8 Things We Expect from Ubuntu 14.04 (Trusty Tahr)

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Ubuntu 13.10 was not a spectacular release as far as Ubuntu's history of major eye-popping changes is concerned. There were many things that could have been added to Saucy. Mir, for example, was one change many Ubuntu fanatics were waiting for. But, in favor of stability, the only thing new that the release brought to the table was Smart Scopes. Also, there were a few changes here and there, but for those who were looking for a complete 'upgrade,' Saucy was disappointing at its best. That's not to say that the release was bad. In fact, it set a solid foundation for the next big release, and that is Ubuntu 14.04.

With Ubuntu 14.04, codenamed Trusty Tahr, stakes are extremely high. After all, it's not just any release, it's an LTS (Long Term Support) release. Non-technical users, small business owners, and server admins, everyone will depend heavily on this release as this one promise updates and support for the next five years. Since many people are expecting a lot of things from Ubuntu 14.04, we also decided to chip in and list out all the things we want from this upcoming release.

Easier Ubuntu Software Center Approval Process

Ubuntu's Software Center houses some of the best applications you'll find in the Linux world. From Steam to the Geany, it offers a gamut of apps that the new users can try out on their computer without entering a single line of code. However, getting the latest apps approved is a tedious process for developers. New apps are required to be tested and reviewed using a manual review process thus leaving many developers twiddling their thumbs for a long time. A better, more streamlined approval process would help see many new apps in the software center.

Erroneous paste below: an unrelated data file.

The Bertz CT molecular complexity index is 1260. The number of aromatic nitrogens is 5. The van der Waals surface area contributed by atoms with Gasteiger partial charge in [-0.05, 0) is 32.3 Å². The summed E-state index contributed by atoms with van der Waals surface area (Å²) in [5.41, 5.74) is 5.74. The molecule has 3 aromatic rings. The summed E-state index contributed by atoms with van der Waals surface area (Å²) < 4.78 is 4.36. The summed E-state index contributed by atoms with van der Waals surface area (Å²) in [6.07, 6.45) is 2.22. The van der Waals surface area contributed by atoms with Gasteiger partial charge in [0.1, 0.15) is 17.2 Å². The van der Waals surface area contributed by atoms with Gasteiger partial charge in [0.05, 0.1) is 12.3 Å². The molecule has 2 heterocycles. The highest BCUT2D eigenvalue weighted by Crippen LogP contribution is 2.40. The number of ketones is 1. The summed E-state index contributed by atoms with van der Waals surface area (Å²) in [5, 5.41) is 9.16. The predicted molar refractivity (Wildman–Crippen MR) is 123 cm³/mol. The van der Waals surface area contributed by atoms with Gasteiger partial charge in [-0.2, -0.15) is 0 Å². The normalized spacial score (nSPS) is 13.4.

New Icon Theme

The old icon theme is something that many users have already gotten bored of. That's why it's about time for a big aesthetic change on the desktop front. With convergence as the main goal of Canonical, an icon theme that fits well with desktop as well as mobile devices is something we'd love to see in Trusty Tahr.

Stability, stability, and more stability

Because it's an LTS release, stability is a factor that simply cannot be overlooked. Canonical made a good decision recently by dropping Mir from 14.04. This shows how serious the company values stability. Sticking with the same ideals, we want a solid, stable release that runs smooth across all our devices.

Something new, but stable

By Ubuntu 14.04, users who were disappointed by Saucy would be dying to see some new features added to the release. After all, there must be something for all those novelty freaks out there. That's why, one of the main items on our wishlist is new, but stable features.

Better Boot Process

Though Ubuntu looks as good as Mac at times, the boot process is a bit of an eyesore. Many users, especially those using proprietary drivers, have a boot screen that doesn't look consistent with the rest of the UI. That's why, we hope that Canonical does some serious work on the boot process in Ubuntu 14.04.

Deeper Integration with the Cloud

Ubuntu One does a perfect job by syncing all of your necessary files. However, it would be great if it could also sync important things like settings, wallpapers, and even common apps. For users who have more than one computers, this would be one of the best features.

Better Social Integration

As of now, Ubuntu's social features don't work as well as you would expect. Gwibber is in the process of a revamp thus leaving social butterflies relying on external applications like Polly. Also, we expect the social features to be very easy to use. Let's say you open a photo in the image viewer. Then you should immediately be able to share it with your friends without opening a new window.

TRIM Support

For SSD users, adding TRIM support will significantly improve performance thus making their computers run a lot faster. Followed by the recent addition of TRIM in Android 4.3, we expect the feature to make it into Ubuntu 14.04.

Written by: Abhishek, a regular TechSource contributor and a long-time FOSS advocate.